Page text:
March 26, 2004 (link)
Well, today is this site's third birthday -- in less than an hour, it'll be three years ago to the minute that I posted my first entry here. I had hoped to have something fancy worked up, but alas, nothing's ready just yet. We'll see if I can drum up some sort of belated birthday present within the next couple weeks. Also, the Rockoverlondon version of this site is temporarily down -- we changed hosts, it should be back up within a week or so.
For the moment, a few links:
Oh, one more thing -- I suppose that, instead of getting the site a birthday present, I got one for myself: after all these years and posts, I finally got Deep Chill Network's Cyber Sleep 1, as well as two other CDs (Deep Freeze and Dreams 1). I haven't really sat down with it yet, but am very much looking forward to doing so!
Current music: Love - "The Daily Planet"
March 17, 2004 (link)
Recently I've had occasion to reassess my take on Breaking the Waves. (Warning: if you haven't seen the movie, there are some spoilers in the rest of this post.)
I've talked before about how powerful and moving a film I found it to be, which made it all the more bewildering when, a few months ago, a good friend and colleague of mine mentioned that he absolutely despised the film. He did explain his opinion at the time, but for some reason, I didn't really parse the reasons he gave -- I just chalked it up to a difference in perspective, and didn't really think much of it. But at a party the other weekend, I was chatting with someone who had the same reaction to the movie, and something in how she said it made her point of view finally "click" for me -- not that I necessarily agree, but at least now I understand where she, and my colleague, were coming from. The key seems to be in one's interpretation of Bess's degradation and murder -- specifically, the question of whether one is meant to think that her death was the key to her husband's miraculous recovery. In other words: did Bess die so that Jan might live? Was he restored through her sacrifice, and did his deliverance depend on -- was it bought with -- her suffering?
My take on it is, and has always been, that while Bess may have believed that she was giving her life so that he might live, the timing of Jan's recovery was meant to be a terrible, tragic coincidence. (I want to call it "dramatic irony", but since the audience isn't really in on it until after everything happened, I'm not sure that it'd be an accurate use of the term. Besides, Jan's return to health is a structurally necessary part of the film: if he died too, or remained paralyzed, the movie would be so crushingly bleak that I suspect it'd fail under the weight of its own hopelessness. When I saw the movie, I have to admit that it took me by surprise -- perhaps I should've seen it coming, but Bess's death left me stunned enough that I didn't.)
Both times I saw Breaking the Waves, this reading seemed to me so self-evident that I never even considered the idea that we might've been meant to take things far more literally -- that, when Bess died, her sacrifice made Jan able to walk again, and so the movie becomes a parable about suffering and redemption and Imitation of Christ and so forth. This was how my colleague interpreted the movie, as did U., the girl with whom I spoke at the party -- and if they took it that way, no wonder they didn't like it! To my mind, were their interpretation to be correct, it would completely rob the movie of its pathos, which -- for me, anyway -- came from the fact that Bess's death was (in my interpretation) so completely unnecessary: she didn't have to die, her death was meaningless, and that's what made it so moving and painful (much like the scene in A Midnight Clear where the unexpected, touching peace between the soldiers is shattered by a profound betrayal, one made all the more devastating by the fact that it was, in some sense, conceived in innocence).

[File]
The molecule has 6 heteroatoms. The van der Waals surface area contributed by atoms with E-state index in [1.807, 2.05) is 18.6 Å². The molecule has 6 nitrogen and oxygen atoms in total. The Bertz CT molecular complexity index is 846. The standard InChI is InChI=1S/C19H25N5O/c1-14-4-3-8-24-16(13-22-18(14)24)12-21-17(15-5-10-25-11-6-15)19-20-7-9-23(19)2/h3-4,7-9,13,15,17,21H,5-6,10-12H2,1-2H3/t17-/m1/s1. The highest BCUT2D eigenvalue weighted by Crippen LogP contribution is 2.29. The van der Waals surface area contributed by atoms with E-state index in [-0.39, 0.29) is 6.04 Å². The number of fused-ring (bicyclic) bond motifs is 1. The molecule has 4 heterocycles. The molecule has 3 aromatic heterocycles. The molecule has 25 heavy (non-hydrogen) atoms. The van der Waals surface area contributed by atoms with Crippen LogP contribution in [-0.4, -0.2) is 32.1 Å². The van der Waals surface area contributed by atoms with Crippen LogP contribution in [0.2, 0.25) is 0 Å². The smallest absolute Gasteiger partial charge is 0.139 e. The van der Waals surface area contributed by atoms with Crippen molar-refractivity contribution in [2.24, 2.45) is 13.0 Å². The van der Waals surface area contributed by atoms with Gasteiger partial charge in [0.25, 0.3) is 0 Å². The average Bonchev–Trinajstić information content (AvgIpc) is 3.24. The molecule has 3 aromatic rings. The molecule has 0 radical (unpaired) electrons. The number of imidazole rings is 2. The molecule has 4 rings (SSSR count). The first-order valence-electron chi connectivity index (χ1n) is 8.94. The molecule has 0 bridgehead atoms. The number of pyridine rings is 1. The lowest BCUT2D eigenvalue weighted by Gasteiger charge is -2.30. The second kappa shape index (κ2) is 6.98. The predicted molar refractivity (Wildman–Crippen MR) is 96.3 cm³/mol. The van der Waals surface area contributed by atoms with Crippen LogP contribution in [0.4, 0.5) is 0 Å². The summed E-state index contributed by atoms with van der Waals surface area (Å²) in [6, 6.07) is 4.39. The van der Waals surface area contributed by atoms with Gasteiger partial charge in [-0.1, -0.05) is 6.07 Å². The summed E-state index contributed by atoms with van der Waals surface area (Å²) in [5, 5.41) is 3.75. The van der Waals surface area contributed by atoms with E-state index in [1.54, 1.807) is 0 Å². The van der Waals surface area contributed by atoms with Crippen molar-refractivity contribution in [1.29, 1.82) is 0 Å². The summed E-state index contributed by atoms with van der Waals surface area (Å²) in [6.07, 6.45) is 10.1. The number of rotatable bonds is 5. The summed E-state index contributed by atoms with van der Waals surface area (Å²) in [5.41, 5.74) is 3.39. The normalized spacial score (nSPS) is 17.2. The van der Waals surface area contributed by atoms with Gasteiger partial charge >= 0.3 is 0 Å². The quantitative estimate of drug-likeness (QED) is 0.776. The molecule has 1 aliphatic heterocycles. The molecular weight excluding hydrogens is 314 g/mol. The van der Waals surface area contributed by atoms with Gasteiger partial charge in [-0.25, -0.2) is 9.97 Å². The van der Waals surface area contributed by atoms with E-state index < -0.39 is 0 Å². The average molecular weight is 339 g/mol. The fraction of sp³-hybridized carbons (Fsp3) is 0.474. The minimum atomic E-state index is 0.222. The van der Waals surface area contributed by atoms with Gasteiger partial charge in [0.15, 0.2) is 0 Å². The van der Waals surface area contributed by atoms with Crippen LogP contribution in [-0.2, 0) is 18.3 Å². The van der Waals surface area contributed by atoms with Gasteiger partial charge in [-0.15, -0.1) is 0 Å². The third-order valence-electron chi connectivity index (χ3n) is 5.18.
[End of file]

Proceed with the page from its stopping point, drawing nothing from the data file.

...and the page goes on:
But in this other interpretation, Bess's sacrifice serves a purpose -- it's shoehorned into utility, and becomes a means to an end, a sort of quid pro quo. It also drastically changes the entire structure of the movie's ending: if we're meant to believe that Bess's death is what restored Jan, then his return to health is, in fact, the movie's first "miracle", and the point at which the movie fundamentally changes its terms of engagement and abandons "pure" realism. But if Bess's death didn't revive Jan, if the two events are coincidental in their timing, then it means there is nothing necessarily miraculous (in the supernatural sense) about Jan's recovery, and that -- crucially -- God thus remains off-stage until the bells at the very end of the movie. The bells then become a very intentional (and literal!) deus ex machina, straight out of any number of Greek tragedies, but also represent a glimmer of hope and transcendence given to us as the only possible antidote to one of the most profound, infinite, and irreconcilable tragedies that exists: the annihilation of an innocent. (In this interpretation I don't think it's really possible to see the bells as ironic -- consciously clichéd, perhaps, but nonetheless sincere -- whereas in the alternate interpretation, they might very well feel like an ironic statement, a piece of "genuine" kitsch, a cheap commodified imitation of a miracle where the point is the lie, rather than the heart behind it.)